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Case Reports in Ophthalmological Medicine
Volume 2011, Article ID 514780, 3 pages
http://dx.doi.org/10.1155/2011/514780
Case Report

Management of a Traumatic Flap Dislocation Seven Years after LASIK

1Department of Ophthalmology and Visual Sciences, John A. Moran Eye Center, University of Utah, Salt Lake City, UT 84132, USA
2University of Illinois College of Medicine, Chicago, IL 60612, USA

Received 3 November 2011; Accepted 10 December 2011

Academic Editors: A. A. Bialasiewicz, S. Machida, G. Savini, and P. Venkatesh

Copyright © 2011 Majid Moshirfar et al. This is an open access article distributed under the Creative Commons Attribution License, which permits unrestricted use, distribution, and reproduction in any medium, provided the original work is properly cited.

Abstract

Seven years after uneventful laser in situ keratomileusis (LASIK), a 48-year-old woman presented one week after being hit with an iron cord with blurry vision, pain, and irritation. The injury resulted in traumatic flap dislocation, epithelial ingrowth, and macrostriae. Following epithelial removal, the flap was refloated and repositioned. Nine interrupted sutures were used to secure the flap. Three-weeks after surgery with no sutures remaining, the epithelial ingrowth and macrostriae had resolved with a visual acuity of 20/20.

1. Background

Flap dislocations are rare complications of laser-assisted in situ keratomileusis (LASIK). A study of army service members who had refractive surgery found the incidence of flap dislocation to be 0.085% (1/1174 eyes). The Wills Eye Institute reported a higher incidence of 2.75% (3/109 patients) in referrals of patients dissatisfied with LASIK.

Most dislocations occur in the early postoperative period as a result of mechanical disruption such as forceful blinking or eye rubbing. However, Schmack et al. showed that LASIK flaps may be lifted without complications up to 8 years, 5 months after initial surgery. We present the following case to describe the surgical management of late-onset flap dislocation.

2. Case Report

A 48-year-old woman was referred to us for management of a traumatic LASIK flap dislocation one week after being hit with an iron cord. The patient was seen one day after injury by an outside ophthalmologist and managed with a bandage contact lens and topical antibiotics. On presentation, the patient reported blurry vision, foreign body sensation, pain, and irritation. Associated symptoms included nausea and headache.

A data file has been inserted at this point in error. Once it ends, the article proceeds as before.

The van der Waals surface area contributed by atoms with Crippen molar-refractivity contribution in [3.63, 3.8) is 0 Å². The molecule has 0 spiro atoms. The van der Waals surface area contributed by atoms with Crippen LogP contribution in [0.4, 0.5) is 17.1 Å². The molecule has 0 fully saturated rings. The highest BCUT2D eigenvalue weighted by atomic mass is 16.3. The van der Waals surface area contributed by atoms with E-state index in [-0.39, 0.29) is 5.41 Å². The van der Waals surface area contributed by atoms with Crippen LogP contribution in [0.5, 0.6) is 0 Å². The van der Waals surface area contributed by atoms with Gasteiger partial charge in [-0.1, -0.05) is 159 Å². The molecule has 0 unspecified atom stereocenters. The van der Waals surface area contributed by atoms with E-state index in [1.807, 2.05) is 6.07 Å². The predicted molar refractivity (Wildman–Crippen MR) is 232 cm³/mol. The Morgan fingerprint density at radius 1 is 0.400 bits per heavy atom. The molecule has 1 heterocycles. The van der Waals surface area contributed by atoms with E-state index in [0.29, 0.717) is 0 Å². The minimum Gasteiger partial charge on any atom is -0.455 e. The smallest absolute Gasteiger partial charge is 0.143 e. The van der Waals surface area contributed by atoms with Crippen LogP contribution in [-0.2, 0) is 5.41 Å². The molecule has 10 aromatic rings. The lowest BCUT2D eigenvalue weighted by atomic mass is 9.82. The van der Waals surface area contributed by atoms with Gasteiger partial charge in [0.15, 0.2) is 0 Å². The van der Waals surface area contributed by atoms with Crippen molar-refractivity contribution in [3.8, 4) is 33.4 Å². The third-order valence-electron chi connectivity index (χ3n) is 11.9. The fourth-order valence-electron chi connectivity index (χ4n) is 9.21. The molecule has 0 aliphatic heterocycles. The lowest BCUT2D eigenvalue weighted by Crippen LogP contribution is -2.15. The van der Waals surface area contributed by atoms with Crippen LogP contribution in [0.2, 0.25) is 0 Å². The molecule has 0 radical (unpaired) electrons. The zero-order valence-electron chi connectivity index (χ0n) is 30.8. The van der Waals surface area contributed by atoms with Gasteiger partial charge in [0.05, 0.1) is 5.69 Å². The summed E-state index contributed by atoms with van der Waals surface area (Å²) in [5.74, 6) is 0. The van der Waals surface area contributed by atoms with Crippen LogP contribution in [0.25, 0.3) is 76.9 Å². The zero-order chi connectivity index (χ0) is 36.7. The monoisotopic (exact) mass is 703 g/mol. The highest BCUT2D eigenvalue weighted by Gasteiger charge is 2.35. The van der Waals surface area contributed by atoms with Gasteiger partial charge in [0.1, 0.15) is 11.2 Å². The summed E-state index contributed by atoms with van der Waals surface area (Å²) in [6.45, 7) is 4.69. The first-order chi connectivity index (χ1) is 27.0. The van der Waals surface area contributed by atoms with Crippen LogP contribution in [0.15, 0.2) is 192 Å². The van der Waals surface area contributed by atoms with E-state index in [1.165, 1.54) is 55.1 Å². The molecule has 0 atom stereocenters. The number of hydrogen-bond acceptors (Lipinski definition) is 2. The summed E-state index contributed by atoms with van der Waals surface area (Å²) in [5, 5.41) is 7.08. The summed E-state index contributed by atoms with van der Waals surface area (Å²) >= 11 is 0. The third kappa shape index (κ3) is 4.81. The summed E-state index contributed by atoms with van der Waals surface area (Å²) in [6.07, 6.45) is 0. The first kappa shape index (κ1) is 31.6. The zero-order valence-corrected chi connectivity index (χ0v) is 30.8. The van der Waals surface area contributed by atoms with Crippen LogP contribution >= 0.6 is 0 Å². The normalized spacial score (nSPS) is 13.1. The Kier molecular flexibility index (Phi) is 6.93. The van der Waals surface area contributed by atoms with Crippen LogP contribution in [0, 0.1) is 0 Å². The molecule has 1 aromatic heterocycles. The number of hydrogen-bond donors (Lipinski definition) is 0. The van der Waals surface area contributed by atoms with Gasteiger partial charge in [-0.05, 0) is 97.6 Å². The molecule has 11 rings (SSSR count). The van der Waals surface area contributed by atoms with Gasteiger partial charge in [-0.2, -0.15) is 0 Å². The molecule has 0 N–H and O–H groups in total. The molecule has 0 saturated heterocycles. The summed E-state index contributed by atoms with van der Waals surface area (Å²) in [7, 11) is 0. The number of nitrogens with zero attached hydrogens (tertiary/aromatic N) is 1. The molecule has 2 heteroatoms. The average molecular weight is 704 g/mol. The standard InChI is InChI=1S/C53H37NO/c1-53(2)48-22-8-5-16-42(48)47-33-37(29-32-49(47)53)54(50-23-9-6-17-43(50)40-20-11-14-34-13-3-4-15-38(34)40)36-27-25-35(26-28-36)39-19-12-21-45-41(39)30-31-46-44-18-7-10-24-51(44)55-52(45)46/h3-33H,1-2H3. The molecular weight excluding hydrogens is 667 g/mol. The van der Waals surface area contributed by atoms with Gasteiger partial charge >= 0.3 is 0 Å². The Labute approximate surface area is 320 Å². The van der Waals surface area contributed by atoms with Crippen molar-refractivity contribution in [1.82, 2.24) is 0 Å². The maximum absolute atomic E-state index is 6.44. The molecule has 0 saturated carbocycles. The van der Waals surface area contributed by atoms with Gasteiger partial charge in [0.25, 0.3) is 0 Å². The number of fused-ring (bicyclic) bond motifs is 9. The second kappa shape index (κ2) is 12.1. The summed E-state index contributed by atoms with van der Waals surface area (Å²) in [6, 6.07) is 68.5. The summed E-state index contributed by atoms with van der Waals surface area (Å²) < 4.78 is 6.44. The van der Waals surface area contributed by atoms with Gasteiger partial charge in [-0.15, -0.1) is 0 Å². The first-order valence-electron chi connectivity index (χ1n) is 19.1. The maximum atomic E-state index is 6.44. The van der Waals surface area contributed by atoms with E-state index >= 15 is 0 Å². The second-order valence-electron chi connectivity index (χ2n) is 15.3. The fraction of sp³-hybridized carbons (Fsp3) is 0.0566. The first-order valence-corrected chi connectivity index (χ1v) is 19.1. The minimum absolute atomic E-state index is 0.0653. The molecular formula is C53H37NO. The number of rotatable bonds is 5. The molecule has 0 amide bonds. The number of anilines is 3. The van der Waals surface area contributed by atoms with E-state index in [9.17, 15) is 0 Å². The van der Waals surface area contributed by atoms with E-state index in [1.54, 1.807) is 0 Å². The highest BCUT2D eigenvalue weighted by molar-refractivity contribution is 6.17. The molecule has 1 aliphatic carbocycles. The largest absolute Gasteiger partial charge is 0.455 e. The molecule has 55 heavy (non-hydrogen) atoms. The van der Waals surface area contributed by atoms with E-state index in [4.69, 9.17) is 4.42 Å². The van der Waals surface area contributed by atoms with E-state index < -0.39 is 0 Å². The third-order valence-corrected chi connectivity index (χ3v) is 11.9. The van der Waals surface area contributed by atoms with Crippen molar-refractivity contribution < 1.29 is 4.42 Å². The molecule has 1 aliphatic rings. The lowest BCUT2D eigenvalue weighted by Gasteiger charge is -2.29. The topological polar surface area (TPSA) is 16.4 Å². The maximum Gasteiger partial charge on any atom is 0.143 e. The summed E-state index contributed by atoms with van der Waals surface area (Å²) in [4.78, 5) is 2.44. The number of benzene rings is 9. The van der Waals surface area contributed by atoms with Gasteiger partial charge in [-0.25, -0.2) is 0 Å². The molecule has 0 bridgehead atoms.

The patient had undergone myopic LASIK 7 years, 8 months earlier with a pre-LASIK manifest refraction of −1.75 and −2.00 sphere in the right and left eyes, respectively. Her postoperative course was uneventful as she recovered to best corrected visual acuity of 20/20 in both eyes.

One week after injury, visual acuity was 20/20 in the right eye and 20/40 in the left eye. Ophthalmologic examination revealed a corneal flap displaced 0.25 mm inward from 4 o’clock to 9 o’clock with macrostriae approaching the visual axis inferior temporally (Figure 1). In addition, there was early epithelial ingrowth at the flap edge with a widened gutter margin in the affected area.

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Figure 1: Slit lamp photograph of the injured eye five days after flap dislocation showing several macrostriae approaching the inferior visual axis.

Because of the location and extent of the dislocation, the patient was taken to the operating room for flap lifting and repositioning the following day. After a lid block was performed, the inferior half of the flap was lifted and reflected superiorly. All epithelial ingrowth from the posterior surface of the flap was thoroughly removed using weck cells, and the macrostriae were smoothed. The flap was then refloated and repositioned with balance salt solution and a LASIK canula. Nine interrupted 10-0 nylon sutures were used to secure the flap. The knots were rotated away from the flap but not buried to avoid stress on the flap. A bandage contact lens (BCL) was placed and removed three weeks postoperatively. The patient was started on prednisolone 1% every two hours with tapering over the following three weeks. In addition, gatifloxacin 0.5% was used four times a day for one week and then twice a day until the BCTL was removed.